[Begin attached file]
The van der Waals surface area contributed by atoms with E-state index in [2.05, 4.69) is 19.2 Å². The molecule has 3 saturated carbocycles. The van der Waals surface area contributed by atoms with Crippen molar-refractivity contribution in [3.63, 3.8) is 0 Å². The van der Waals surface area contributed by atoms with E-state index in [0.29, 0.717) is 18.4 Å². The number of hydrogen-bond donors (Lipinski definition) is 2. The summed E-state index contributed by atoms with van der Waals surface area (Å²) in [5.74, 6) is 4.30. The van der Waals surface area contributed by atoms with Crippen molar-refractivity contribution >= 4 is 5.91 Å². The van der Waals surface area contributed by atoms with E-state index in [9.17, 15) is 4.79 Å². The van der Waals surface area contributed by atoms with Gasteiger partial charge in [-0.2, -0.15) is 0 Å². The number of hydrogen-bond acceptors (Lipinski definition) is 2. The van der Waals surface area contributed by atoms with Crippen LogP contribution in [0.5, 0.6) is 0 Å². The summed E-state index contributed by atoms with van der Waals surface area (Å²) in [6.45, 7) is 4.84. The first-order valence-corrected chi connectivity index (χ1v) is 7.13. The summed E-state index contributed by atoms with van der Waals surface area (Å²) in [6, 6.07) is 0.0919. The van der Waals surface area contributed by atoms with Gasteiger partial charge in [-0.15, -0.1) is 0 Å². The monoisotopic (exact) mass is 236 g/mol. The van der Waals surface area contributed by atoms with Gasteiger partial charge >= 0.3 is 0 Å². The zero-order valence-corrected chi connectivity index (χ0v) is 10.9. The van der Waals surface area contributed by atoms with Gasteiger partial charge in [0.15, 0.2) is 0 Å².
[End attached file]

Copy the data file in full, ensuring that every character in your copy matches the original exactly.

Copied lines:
The van der Waals surface area contributed by atoms with E-state index in [2.05, 4.69) is 19.2 Å². The molecule has 3 saturated carbocycles. The van der Waals surface area contributed by atoms with Crippen molar-refractivity contribution in [3.63, 3.8) is 0 Å². The van der Waals surface area contributed by atoms with E-state index in [0.29, 0.717) is 18.4 Å². The number of hydrogen-bond donors (Lipinski definition) is 2. The summed E-state index contributed by atoms with van der Waals surface area (Å²) in [5.74, 6) is 4.30. The van der Waals surface area contributed by atoms with Crippen molar-refractivity contribution >= 4 is 5.91 Å². The van der Waals surface area contributed by atoms with E-state index in [9.17, 15) is 4.79 Å². The van der Waals surface area contributed by atoms with Gasteiger partial charge in [-0.2, -0.15) is 0 Å². The number of hydrogen-bond acceptors (Lipinski definition) is 2. The van der Waals surface area contributed by atoms with Crippen LogP contribution in [0.5, 0.6) is 0 Å². The summed E-state index contributed by atoms with van der Waals surface area (Å²) in [6.45, 7) is 4.84. The first-order valence-corrected chi connectivity index (χ1v) is 7.13. The summed E-state index contributed by atoms with van der Waals surface area (Å²) in [6, 6.07) is 0.0919. The van der Waals surface area contributed by atoms with Gasteiger partial charge in [-0.15, -0.1) is 0 Å². The monoisotopic (exact) mass is 236 g/mol. The van der Waals surface area contributed by atoms with Gasteiger partial charge >= 0.3 is 0 Å². The zero-order valence-corrected chi connectivity index (χ0v) is 10.9. The van der Waals surface area contributed by atoms with Gasteiger partial charge in [0.15, 0.2) is 0 Å².